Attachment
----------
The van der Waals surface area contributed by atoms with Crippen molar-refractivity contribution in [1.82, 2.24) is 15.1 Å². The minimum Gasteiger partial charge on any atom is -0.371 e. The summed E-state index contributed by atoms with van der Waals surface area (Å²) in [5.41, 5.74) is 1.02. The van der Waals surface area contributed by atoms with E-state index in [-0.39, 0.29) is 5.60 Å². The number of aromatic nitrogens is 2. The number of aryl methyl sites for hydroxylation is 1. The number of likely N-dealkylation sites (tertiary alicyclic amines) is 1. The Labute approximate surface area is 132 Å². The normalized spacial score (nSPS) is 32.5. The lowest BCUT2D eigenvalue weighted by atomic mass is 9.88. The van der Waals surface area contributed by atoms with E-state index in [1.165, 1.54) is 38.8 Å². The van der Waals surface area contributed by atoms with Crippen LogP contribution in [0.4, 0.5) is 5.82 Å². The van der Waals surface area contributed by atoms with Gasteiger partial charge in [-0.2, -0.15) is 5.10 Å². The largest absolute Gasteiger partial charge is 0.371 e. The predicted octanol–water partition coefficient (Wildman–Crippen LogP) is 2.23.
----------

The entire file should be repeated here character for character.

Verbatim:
The van der Waals surface area contributed by atoms with Crippen molar-refractivity contribution in [1.82, 2.24) is 15.1 Å². The minimum Gasteiger partial charge on any atom is -0.371 e. The summed E-state index contributed by atoms with van der Waals surface area (Å²) in [5.41, 5.74) is 1.02. The van der Waals surface area contributed by atoms with E-state index in [-0.39, 0.29) is 5.60 Å². The number of aromatic nitrogens is 2. The number of aryl methyl sites for hydroxylation is 1. The number of likely N-dealkylation sites (tertiary alicyclic amines) is 1. The Labute approximate surface area is 132 Å². The normalized spacial score (nSPS) is 32.5. The lowest BCUT2D eigenvalue weighted by atomic mass is 9.88. The van der Waals surface area contributed by atoms with E-state index in [1.165, 1.54) is 38.8 Å². The van der Waals surface area contributed by atoms with Crippen LogP contribution in [0.4, 0.5) is 5.82 Å². The van der Waals surface area contributed by atoms with Gasteiger partial charge in [-0.2, -0.15) is 5.10 Å². The largest absolute Gasteiger partial charge is 0.371 e. The predicted octanol–water partition coefficient (Wildman–Crippen LogP) is 2.23.